“If the SEC believed that Coinbase was actively acting as an unregistered exchange, broker-dealer, and clearing agent, how is it possible that the registration could be approved without, at the very least, requiring a disclosure that Coinbase was actively violating U.S. securities law? The SEC has pursued enforcement actions against issuers for making hedged ‘maybe’ disclosures while omitting reference to active risks to the issuer’s business. The SEC ostensibly knew that it would pursue this enforcement action, but at the same time decided that such very real risk to Coinbase and its investors was not worth disclosing.”
So, what does the registration process look like? Would the SEC necessarily see this sort of risk, and should they have forced Coinbase to disclose it?
In order to register securities with the SEC, issuers must file a registration statement with the SEC, typically by filing Form S-1 (like Coinbase did). Form S-1 Registration Statement consists of two parts: (1) a “prospectus,” which is provided to potential investors; and (2) supplemental information not provided to investors but which is publicly available.
The prospectus contains financial statements and narrative disclosures about the company and the securities offering being registered. The prospectus is meant to disclose all relevant, material information for a reasonable investor to make an investment decision.
After filing, Form S-1 is subject to SEC review and comment. The statement is typically reviewed by an SEC attorney and an SEC staff accountant to ensure that the issuer has made all required disclosures. It is true that the SEC does not determine the merits of the company’s business, management, or prospects or the merit or value of the securities offering being registered – the scope of the review is limited to determining whether the disclosures made by the company comply with applicable securities laws.
After the SEC completes its review, it then sends comments to the company. The issuer then files an amendment to Form S-1 and a response letter to the SEC’s comments. Then, once the SEC has determined that all of its comments have been sufficiently answered, the Form S-1 is declared “effective,” and the company can sell its registered securities.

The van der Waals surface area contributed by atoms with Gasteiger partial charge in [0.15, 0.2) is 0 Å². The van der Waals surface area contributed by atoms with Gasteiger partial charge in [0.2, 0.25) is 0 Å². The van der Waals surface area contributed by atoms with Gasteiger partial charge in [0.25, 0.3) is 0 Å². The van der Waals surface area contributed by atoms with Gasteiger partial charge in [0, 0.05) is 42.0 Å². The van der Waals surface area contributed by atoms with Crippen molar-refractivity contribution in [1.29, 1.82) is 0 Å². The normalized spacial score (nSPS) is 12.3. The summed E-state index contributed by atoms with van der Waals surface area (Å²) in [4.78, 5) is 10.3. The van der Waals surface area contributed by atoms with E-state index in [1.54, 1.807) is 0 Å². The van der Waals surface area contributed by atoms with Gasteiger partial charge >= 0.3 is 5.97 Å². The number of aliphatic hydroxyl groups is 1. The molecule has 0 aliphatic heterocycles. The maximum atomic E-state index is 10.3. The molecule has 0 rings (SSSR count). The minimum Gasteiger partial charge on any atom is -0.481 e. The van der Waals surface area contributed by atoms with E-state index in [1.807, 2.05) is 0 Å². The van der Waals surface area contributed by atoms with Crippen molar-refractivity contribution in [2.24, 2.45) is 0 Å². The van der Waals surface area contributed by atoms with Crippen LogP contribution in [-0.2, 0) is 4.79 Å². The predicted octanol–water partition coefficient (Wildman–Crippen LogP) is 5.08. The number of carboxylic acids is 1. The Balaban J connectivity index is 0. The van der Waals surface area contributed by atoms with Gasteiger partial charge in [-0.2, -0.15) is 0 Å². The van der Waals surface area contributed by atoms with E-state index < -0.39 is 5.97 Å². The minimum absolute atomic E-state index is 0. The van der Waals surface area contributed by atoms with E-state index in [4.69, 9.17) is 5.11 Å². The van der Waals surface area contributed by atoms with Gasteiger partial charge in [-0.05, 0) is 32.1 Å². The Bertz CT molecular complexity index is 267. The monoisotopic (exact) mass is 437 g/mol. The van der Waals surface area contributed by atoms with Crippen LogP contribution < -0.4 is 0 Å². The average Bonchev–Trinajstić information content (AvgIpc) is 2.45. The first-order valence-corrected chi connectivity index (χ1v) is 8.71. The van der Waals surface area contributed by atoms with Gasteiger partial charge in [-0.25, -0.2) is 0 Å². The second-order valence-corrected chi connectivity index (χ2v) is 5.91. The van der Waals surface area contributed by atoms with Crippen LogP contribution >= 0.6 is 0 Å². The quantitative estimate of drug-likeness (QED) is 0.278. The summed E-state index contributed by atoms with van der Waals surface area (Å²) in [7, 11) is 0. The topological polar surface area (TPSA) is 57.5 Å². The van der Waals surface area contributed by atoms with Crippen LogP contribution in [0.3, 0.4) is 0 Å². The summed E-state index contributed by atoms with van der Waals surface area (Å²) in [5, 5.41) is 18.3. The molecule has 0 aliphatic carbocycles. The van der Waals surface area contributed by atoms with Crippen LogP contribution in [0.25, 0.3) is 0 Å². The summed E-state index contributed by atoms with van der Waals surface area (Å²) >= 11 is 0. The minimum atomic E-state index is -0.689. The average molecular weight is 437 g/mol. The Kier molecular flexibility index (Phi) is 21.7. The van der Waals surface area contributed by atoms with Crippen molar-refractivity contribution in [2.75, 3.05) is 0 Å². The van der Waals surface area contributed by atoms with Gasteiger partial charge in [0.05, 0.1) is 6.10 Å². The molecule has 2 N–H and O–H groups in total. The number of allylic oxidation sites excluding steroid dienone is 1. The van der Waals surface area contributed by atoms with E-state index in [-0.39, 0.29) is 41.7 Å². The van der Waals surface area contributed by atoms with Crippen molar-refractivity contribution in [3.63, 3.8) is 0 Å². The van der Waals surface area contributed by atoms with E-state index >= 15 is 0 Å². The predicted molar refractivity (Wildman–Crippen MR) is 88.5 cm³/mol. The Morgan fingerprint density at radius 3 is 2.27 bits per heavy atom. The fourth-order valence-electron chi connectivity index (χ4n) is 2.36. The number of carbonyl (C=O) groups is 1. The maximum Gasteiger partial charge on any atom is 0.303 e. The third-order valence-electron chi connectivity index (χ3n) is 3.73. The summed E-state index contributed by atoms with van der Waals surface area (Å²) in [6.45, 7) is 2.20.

So, how is it possible for the SEC to have simultaneously held the position that Coinbase was fundamentally and repeatedly violating U.S. securities law, as well as the position that Coinbase had sufficiently disclosed all relevant material risks to investors on Form S-1?
It may well now be for the courts to decide.
The AI co-pilot analysis with references to the specific sections of Rule 144 used in the above analysis is stated below. The model was programmed to analyze each section of Rule 144 for relevance to the SEC vs. Coinbase lawsuit.
Defense: Rule 144 Safe Harbor
Reference: Section 230.144 – Rule 144 Safe Harbor from the definition of “underwriter”
Explanation: The company can argue that it satisfied the conditions of Rule 144, which establishes a safe harbor from the definition of “underwriter.” By meeting these conditions, the company would be deemed not to be engaged in a distribution of the securities and, therefore, not an underwriter for the purposes of Section 2(a)(11). This would enable the company to claim the Section 4(1) exemption for transactions by persons other than issuers, underwriters, or dealers and potentially defend against the SEC’s lawsuit for selling unregistered securities.
Defense: Rule 144 Safe Harbor
Reference: The applicable conditions of Rule 144
Explanation: If the company can demonstrate that the sale of unregistered securities complied with all the applicable conditions of Rule 144, it may claim the safe harbor provided by Rule 144 to avoid being considered engaged in a distribution and the purchaser receiving non-restricted securities.
Defense: Rule 144 Safe Harbor
Explanation: The company could argue that the sales of unregistered securities fall under the Rule 144 Safe Harbor provisions, as the company has been subject to the reporting requirements of section 13 or 15(d) of the Exchange Act for at least 90 days before the sale and filed all required reports during the preceding 12 months.
Reference: §230.144 (d)(1)(I)
Explanation: The approved IPO does not protect the company from SEC enforcement action for selling unregistered securities if they have not complied with the holding period requirements outlined for restricted securities.
Defense: Holding company formation